Darrell Issa to Chair House Subcommittee Overseeing Copyright & Internet

Darrell Issa

Darrell Issa

Rep. Darrell Issa was named chairman of a House subcommittee important to the entertainment and Internet industries. The California Republican will take the place of retiring Howard Coble in leading the House Subcommittee on the Internet, Courts and Intellectual Property when the next Congress convenes in January. Rep. Doug Collins was named vice-chair.

President Obama Weighs In on Net Neutrality

The announcement comes with a wrinkle. The Judiciary Committee's press release regarding Issa's appointment said "all copyright-related issues will be handled at the full Committee." The switch to the House Judiciary would put many issues important to the music industry under the direct supervision of Bob Goodlatte, who announced in April 2013 a major review of copyright law. To date, hearings on these matters ranging from music licensing to copyright term have been held by the subcommittee. Exactly which copyright issues Goodlatte will keep for himself is not clear.

Issa, widely expected to receive the appointment, has both supported and opposed legislation proposed by the music industry. He was a co-sponsor of the Performance Rights Act, legislation introduced in 2009 that would have required terrestrial broadcasters to pay royalties for the performance of sound recordings. But he was a vocal critic of the proposed anti-piracy legislation -- Stop Online Piracy Act in the House and the Protect Intellectual Property Act in the Senate -- that was backed by numerous entertainment trade groups.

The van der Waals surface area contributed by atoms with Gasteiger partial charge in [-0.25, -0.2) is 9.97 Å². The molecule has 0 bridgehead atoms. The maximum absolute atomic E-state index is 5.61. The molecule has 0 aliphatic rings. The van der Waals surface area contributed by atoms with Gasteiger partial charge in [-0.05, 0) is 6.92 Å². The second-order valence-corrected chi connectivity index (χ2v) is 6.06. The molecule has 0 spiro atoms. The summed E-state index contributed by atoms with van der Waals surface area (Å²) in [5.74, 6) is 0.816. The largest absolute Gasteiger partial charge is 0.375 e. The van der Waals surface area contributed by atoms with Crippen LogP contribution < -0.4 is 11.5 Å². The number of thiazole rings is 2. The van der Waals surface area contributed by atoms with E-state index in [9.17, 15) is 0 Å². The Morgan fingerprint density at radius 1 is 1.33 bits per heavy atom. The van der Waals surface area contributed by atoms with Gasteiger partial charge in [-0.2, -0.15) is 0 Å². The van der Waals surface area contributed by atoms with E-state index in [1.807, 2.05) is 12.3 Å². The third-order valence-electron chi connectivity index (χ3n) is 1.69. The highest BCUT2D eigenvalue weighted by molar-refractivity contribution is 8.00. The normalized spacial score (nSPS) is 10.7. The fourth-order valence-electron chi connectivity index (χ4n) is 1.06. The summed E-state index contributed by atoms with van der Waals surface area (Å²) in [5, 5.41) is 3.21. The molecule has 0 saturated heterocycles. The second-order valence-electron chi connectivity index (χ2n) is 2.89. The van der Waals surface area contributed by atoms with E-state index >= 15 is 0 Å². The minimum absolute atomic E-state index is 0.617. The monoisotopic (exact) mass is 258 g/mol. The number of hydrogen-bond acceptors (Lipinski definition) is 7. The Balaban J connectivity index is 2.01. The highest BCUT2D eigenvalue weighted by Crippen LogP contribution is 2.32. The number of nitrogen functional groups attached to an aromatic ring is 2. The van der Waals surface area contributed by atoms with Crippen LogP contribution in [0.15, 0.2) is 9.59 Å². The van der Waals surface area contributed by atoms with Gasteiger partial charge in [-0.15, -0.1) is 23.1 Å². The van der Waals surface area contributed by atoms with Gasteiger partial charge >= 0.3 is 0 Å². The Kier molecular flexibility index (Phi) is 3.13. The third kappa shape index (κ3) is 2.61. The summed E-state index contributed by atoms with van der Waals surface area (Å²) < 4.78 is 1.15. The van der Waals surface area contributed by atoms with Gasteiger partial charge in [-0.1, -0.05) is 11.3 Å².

The SOPA and PIPA controversy turned Issa into something of champion of the Internet. In 2012, Issa drafted a Digital Bill of Rights that aimed to provide Americans with a free and open Internet. His desire for Internet freedom isn't limitless, however. More recently, Issa praised Google's effort to change its search algorithms to help fight piracy, calling it a "milestone" of cooperation between a technology company and entertainment companies.

Before going into politics, Issa founded Directed Electronics, the company behind the Viper automobile anti-theft device. As such, Issa's business experience, understanding of technology and appreciation for intellectual property -- he holds 37 patents -- are seen as assets. "As a patent holder himself, Mr. Issa understands the real-world importance of intellectual property," the Recording Academy's Daryl Friedman said in a statement. The Consumer Electronics Association, where Issa twice served as chairman, said "Issa may not always be in agreement with our positions, but he is ethical, thorough and thoughtful."